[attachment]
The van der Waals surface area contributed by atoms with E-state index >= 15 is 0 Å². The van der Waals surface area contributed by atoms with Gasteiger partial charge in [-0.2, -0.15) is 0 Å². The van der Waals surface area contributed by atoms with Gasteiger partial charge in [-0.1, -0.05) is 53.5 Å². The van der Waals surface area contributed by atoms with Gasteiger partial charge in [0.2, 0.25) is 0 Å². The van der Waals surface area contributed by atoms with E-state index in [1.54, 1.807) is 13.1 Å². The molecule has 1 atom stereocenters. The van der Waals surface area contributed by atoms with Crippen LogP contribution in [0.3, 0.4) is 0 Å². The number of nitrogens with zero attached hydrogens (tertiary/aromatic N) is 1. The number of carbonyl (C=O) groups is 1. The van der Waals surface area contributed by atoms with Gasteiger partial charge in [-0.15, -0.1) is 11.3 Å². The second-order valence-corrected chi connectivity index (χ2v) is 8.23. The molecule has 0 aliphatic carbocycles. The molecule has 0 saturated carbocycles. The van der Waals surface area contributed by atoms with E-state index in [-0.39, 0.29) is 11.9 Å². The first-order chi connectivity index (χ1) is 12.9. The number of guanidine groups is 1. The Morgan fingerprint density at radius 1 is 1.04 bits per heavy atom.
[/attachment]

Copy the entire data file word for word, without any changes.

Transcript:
The van der Waals surface area contributed by atoms with E-state index >= 15 is 0 Å². The van der Waals surface area contributed by atoms with Gasteiger partial charge in [-0.2, -0.15) is 0 Å². The van der Waals surface area contributed by atoms with Gasteiger partial charge in [-0.1, -0.05) is 53.5 Å². The van der Waals surface area contributed by atoms with Gasteiger partial charge in [0.2, 0.25) is 0 Å². The van der Waals surface area contributed by atoms with E-state index in [1.54, 1.807) is 13.1 Å². The molecule has 1 atom stereocenters. The van der Waals surface area contributed by atoms with Crippen LogP contribution in [0.3, 0.4) is 0 Å². The number of nitrogens with zero attached hydrogens (tertiary/aromatic N) is 1. The number of carbonyl (C=O) groups is 1. The van der Waals surface area contributed by atoms with Gasteiger partial charge in [-0.15, -0.1) is 11.3 Å². The second-order valence-corrected chi connectivity index (χ2v) is 8.23. The molecule has 0 aliphatic carbocycles. The molecule has 0 saturated carbocycles. The van der Waals surface area contributed by atoms with E-state index in [-0.39, 0.29) is 11.9 Å². The first-order chi connectivity index (χ1) is 12.9. The number of guanidine groups is 1. The Morgan fingerprint density at radius 1 is 1.04 bits per heavy atom.